One of the most frustrating trends in online media is the collection of "health and fitness" videos/tips from beauty and fashion gurus. That's not to say people can't or shouldn't post what they've done and what has worked for them, but this idea that there's this need to incorporate fitness, health, and especially dieting into beauty is so frustrating.
I first gained interest in fitness because of this idea that people "needed" to slim down and tone up in order to look good in clothes. High school, in retrospect, was a super weird time for me and my self-esteem as it is for most people. People made weird, rude, and unnecessary comments about the way people looked all the time. People were too skinny, too fat, women were "ok" or just straight up "ugly" because of something minuscule like their arms were "too lanky" as if the human population had decided the correct arm measurements in the beginning of time, and GOD FORBID are those, like, TWO PIMPLES THAT SHE GAINED AS A NATURAL SIDE EFFECT TO PUBERTY??? Ugh, what is WRONG with SOME PEOPLE--I think I've made my point.
So I started to "work out" around my freshman year of high school. I have a small frame, naturally, but that wasn't enough for me. I was insanely insecure about my body, and I distinctly remember hugging one of my so-called male friend and him immediately saying, "Wow, you look small but you feel really fat. My girlfriend doesn't feel this way. That's surprising", and, well FIRST OF ALL, why is this little 14 year-old boy anticipating the way I "should" feel, and what made him think it was okay to compare me to his girlfriend? That's a whole other story, but the point is, I wasn't able to rationalize his actions as easily when I was 14 years old, so I took it at face value. I was a LIE, I looked skinny but I wasn't good enough because I didn't physically feel skinny, so then I emotionally felt fat.
I continued to work out, but obsessed with the idea of looking a certain way. I became hyper-aware of how other girls looks--how other girl's bodies looked, which clearly wasn't healthy, but unfortunately was a common insecurity for a lot of people. It wasn't until my senior year of high-school where I was privileged enough to take classes that a) explored the different sociological patterns that explain why certain ideals exist (i.e. the ideal body, family, relationship, etc.), and b) a personal fitness class where I was introduced to proper fitness training and nutrition.
This is where everything changed and I truly started to appreciate education. Knowing why I was feeling so insecure played a big part in getting over those body image insecurities, and learning how to properly and effectively exercise helped me move forward. Knowledge is truly power, and I felt that wholeheartedly when I noticed that I stopped comparing myself to others so often. However, achieving and practicing this new mindset was only the tip of the iceberg.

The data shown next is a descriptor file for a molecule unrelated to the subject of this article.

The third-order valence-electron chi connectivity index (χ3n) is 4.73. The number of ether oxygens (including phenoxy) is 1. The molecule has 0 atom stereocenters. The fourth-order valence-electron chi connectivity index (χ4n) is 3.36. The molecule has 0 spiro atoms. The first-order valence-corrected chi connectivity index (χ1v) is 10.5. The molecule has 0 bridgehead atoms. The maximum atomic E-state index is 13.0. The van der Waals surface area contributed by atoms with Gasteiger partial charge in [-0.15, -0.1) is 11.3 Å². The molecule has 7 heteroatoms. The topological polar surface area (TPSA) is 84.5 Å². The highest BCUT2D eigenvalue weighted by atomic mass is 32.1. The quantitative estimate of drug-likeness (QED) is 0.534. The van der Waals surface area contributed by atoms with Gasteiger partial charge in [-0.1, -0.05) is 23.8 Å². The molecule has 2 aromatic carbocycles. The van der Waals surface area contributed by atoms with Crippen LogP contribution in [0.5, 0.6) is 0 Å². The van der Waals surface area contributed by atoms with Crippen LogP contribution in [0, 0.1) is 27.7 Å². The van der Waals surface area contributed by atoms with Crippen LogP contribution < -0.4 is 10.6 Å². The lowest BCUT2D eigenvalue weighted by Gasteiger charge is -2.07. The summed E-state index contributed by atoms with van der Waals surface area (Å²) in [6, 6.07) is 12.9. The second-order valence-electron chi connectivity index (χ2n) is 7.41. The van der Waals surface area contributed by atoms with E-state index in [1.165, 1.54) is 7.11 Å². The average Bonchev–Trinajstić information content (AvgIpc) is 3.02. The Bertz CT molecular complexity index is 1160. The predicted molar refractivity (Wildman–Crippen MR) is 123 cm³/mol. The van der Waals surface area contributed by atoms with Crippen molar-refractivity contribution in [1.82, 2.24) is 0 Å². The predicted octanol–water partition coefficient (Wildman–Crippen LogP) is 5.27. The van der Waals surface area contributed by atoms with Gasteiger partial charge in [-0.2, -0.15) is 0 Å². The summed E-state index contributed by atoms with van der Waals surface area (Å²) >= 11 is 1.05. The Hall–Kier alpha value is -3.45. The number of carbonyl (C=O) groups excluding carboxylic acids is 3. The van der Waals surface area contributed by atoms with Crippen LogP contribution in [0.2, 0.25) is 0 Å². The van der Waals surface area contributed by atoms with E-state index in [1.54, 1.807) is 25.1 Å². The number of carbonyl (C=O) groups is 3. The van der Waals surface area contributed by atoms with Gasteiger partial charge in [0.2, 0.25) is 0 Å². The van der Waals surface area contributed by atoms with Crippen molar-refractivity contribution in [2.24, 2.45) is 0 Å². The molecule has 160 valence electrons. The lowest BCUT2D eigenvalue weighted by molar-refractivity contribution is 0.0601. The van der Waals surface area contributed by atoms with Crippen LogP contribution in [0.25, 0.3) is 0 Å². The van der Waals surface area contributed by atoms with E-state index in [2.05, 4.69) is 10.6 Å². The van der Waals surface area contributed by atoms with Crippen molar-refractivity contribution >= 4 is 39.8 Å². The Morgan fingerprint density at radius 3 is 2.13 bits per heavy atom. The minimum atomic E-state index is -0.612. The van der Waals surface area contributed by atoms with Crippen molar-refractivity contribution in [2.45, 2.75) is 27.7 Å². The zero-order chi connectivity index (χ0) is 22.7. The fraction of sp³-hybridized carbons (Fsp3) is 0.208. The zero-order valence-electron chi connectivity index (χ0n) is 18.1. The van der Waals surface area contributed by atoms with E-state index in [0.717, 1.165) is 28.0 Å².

Yes, I started working out more frequently and with ease, and yes, I started eating healthier, and I did this consistently for a few years until life got in the way. I had to deal with a lot of personal issues that required all of my attention--a lot more than I would have liked to give, and I had A LOT less time to work out. I saw myself lose a lot of progress I've made over the years in the span of months, and that was really disheartening. My loss of progress was so disheartening that I felt myself slipping back into that mindset I had when I was 14 years old at 20--almost as if my physical progress was the only thing that validated me--not the fact that I was still a lot stronger than before, not the amount of things I've learned up to this point. Needless to say, it was a very confusing time.
Now, after months of therapy and taking time to rediscover myself, a few things I've been big on is loving my body no matter what state its in, and continuing to think critically about the physiological aspects that I'm dealing with when it comes to my own person health and fitness by using the classes I take as educational supplements.
Now, I finally feel okay enough to work towards a goal bigger than myself. My goal, as a professional, is to be able teach other people about how their bodies work and what they can do to live an overall healthier lifestyle. I want to emphasize the idea that "healthy" isn't routinely going to the gym, doing the same, monotonously structured routine 3 days a week and eating nothing but lean protein, vegetables, and fruit, fitting in size XS clothing, and having visible abs.
Being "healthy" is multifaceted, it is dynamic, and the consistency of one's health is always naturally going to fluctuate because there are so many other factors that play into what our individual bodies our capable of and whether people have the means to gain access to tools to lead a healthier life.
My website is going to be my main tool for sharing information I've been privileged enough to immerse myself in academically as well as bits of my own journey as leader in the health industry. My goals as a growing leader in fitness and health is to put out useful information that can help individuals feel more confident about themselves no matter what their starting point is. I hope you'll find my future content interesting and useful!!